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Essex Field Club
Essex Field Club
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The weblog below is for naturalists to use to report interesting sightings, ask questions, report on field meetings and generally post pictures and any information or questions generally relevant in some way to the wildlife and geology of Essex. You will need to register and be logged-on to post to the forum, and you need to upload pictures first, for use in posts. Find out more


Sun 13th May 2012 11:18 by Michael Daniels
Elders again
As there still appears to be comments regarding Elders, thought this might just add some very antiquarian data on the topic. I had a look in my wonderful old and 'wikipedia' like English Cyclopaedia of 1855. These wonderful volumes, fantastically detailed, sorry about the superlatives, but they truly are incredible.  I have all four on Natural History and each is lavishly detailed and illustrated with beautiful engravings.  We bought eleven volumes for 10p each, these also covering Geography and Biography, from a junk shop at the Bakers Arms, Walthamstow.  Those were the days for book collecting way back in sixties!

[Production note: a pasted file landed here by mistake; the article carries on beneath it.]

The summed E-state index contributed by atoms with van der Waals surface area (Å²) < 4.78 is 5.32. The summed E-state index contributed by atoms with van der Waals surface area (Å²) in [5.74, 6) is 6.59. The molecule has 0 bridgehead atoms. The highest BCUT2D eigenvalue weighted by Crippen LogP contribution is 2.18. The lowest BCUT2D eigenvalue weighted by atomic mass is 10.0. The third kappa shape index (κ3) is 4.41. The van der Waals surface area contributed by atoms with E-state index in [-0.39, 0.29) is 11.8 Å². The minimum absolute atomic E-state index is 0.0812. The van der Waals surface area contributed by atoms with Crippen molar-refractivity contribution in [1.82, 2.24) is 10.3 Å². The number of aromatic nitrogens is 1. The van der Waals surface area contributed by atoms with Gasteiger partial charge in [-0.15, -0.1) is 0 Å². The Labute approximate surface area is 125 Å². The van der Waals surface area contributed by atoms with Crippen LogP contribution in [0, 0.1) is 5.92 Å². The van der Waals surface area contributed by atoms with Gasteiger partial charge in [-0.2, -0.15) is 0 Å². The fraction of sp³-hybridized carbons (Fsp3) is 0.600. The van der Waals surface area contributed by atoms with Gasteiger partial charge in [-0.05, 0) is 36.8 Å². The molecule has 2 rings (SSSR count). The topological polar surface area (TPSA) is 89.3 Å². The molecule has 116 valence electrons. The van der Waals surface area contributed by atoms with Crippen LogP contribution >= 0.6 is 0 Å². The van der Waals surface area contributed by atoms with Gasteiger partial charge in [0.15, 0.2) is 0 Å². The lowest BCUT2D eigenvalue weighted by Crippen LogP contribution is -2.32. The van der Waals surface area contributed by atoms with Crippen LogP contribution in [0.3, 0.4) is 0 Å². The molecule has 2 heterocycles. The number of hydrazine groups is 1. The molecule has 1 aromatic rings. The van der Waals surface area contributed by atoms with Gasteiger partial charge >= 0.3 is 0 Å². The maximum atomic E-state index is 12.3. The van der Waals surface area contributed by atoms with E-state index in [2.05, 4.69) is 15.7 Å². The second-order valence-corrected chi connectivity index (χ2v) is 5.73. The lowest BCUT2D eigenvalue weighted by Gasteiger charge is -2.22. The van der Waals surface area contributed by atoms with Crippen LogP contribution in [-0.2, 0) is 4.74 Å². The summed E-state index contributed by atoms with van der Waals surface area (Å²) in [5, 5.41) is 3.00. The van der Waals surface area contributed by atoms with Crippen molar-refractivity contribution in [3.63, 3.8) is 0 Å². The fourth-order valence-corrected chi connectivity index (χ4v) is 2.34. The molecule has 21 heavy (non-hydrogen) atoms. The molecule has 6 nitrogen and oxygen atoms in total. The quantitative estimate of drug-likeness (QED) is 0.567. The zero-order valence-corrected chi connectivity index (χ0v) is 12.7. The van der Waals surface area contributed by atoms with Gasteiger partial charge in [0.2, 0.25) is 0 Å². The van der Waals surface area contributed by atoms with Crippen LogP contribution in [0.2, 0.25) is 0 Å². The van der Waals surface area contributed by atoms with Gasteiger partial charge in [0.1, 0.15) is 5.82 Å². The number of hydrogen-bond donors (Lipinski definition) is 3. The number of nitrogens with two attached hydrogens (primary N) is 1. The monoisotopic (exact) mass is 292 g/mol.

As usual I digress, so back to Elders.  Here is what the writer had to say so long ago:

'Considerable medicinal value has at all times been popularly attributed to this plant, and it is only recently that it has fallen into comparative disuse amongst medicinal practitioners. In the rural districts of England a wine is made from the berries, which is in great repute, and when drunk hot is an agreeable stimulant. The flowers are employed for making distilled water, which is frequently used as a refrigerant, and on account of its agreeable odour is introduced into many articles of confectionery.  The pith on account of its solidity and great lightness, is used for making small figures and balls for electrical exper- iments.  The undeveloped buds, when pickled, form a good substitute for capers.'

Surely all a reflection of the wide degree of philosophical understanding of all things over one hundred and fifty years ago, a time when this country was in its prime - don't look around today!

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